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Investment losses are capital losses in which an investor sees the value of an investment decrease to a point that is no longer valued at cost of the original purchase. While an investment loss is a phenomenon that just about every investor experiences at one time or another, the event is rarely viewed in a positive light. However, it is possible to incur an investment loss and still retain confidence and even possibly come out ahead in the long term.
In some cases, it is possible to make use of an investment loss in order to minimize the amount of taxes owed. Depending on the type of investment and the location where the investor resides, the ability to write off all or part of the loss as a tax deduction for the period covered by the tax return may be a possibility. When an investor has other investments that did perform well, the loss may be completely covered and the tax burden eased slightly. This can mean that over the annual period, the loss actually ends up saving the investor a small amount of money.
Another aspect of an investment loss that may yield positive results in the future has to do with the experience and knowledge acquired as a result of the loss. When an investment fails to grow as expected, there are usually specific reasons why the loss takes place. The factors may include political issues, shifts in consumer demand, an overall downward trend in the marketplace, or some isolated factor such as worries about the financial stability of the issuer of the investment. Whatever the underlying factor or factors for the investment loss, there is the opportunity to learn from the situation and apply that learning to future investment activity. From this perspective, the loss may equip the investor to avoid similar situations in the future and over the long-term result in wiser investing decisions that earn a significant return.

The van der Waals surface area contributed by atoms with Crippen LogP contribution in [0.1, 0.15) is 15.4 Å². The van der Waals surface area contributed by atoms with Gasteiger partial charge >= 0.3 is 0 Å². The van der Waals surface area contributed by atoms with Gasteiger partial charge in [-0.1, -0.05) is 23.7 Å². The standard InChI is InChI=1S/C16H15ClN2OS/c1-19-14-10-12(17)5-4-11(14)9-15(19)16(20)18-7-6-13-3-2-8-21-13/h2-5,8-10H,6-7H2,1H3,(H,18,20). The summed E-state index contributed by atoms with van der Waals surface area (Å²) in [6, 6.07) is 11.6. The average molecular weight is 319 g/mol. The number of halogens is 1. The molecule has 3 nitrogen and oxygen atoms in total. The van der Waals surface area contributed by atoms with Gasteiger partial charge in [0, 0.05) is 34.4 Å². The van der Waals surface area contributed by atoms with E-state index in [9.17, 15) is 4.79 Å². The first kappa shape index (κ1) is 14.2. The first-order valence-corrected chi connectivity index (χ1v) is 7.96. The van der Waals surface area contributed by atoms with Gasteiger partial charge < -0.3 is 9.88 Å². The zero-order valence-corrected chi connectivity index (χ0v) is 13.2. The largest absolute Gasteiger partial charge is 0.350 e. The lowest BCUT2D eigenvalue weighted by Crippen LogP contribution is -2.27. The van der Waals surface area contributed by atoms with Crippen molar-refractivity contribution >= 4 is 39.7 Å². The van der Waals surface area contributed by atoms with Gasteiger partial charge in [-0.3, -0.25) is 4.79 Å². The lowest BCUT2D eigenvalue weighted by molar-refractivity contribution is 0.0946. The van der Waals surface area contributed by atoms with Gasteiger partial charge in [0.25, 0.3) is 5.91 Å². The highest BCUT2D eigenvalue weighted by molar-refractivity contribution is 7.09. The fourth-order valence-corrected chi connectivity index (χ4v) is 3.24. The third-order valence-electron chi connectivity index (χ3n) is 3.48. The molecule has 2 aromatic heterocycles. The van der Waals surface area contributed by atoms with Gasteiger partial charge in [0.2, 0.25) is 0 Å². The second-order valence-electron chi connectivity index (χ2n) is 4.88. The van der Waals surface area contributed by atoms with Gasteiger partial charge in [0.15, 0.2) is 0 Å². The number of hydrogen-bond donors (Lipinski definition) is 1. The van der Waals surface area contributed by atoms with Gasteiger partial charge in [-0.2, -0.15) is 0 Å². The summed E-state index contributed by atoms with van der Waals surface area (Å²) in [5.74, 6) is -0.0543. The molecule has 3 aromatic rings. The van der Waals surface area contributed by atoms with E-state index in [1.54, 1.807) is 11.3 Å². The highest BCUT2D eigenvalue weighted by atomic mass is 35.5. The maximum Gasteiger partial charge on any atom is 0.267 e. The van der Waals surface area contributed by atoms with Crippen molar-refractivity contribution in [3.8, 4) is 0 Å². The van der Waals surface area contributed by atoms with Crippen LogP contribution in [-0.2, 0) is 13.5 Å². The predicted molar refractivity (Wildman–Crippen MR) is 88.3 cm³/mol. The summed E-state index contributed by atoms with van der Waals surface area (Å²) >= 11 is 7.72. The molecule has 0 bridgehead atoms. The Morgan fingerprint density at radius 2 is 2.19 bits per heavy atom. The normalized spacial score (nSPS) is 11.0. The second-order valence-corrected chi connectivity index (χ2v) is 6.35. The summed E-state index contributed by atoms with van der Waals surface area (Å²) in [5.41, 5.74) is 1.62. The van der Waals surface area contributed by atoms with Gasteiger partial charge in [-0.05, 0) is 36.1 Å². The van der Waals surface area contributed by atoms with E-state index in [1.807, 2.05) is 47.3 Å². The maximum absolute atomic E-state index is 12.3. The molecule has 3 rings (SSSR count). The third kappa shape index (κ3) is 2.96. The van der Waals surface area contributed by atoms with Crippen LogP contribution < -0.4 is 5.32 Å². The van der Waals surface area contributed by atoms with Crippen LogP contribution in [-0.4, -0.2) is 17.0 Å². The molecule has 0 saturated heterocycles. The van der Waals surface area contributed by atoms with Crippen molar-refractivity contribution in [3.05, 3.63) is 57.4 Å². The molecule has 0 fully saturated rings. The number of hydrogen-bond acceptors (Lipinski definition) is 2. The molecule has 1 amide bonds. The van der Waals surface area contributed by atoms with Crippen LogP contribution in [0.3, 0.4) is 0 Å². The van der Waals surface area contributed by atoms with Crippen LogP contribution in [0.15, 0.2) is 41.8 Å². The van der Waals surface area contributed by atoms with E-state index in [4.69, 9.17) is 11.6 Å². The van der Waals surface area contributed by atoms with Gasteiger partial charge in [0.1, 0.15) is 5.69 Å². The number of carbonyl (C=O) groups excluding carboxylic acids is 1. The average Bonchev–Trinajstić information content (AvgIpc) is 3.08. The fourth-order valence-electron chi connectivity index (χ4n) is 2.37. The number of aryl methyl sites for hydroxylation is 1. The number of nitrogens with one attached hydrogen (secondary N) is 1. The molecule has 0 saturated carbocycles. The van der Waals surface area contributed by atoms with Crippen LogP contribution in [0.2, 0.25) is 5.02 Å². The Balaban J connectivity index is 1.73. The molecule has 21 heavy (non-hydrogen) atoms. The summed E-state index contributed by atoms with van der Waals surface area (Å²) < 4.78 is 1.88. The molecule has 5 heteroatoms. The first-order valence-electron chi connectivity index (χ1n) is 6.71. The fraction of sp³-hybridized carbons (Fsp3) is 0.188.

When an investment loss seems imminent, it is usually in the best interests of the investor to assess the situation before making any decision to sell. There is always the chance that the investment may be experiencing a short downward turn and will begin to climb again within a matter of days or weeks. If this is the case, the investor may be in a position to absorb the short-term loss and hold on the security. The end result could be a capital gain that will offset the short period of loss and possibly generate more return that originally projected.
I lost over $100,000 by so called friend that had a liquor store. He embezzled my money filed for bankruptcy how can I write this off on my taxes? thank you. Hein E.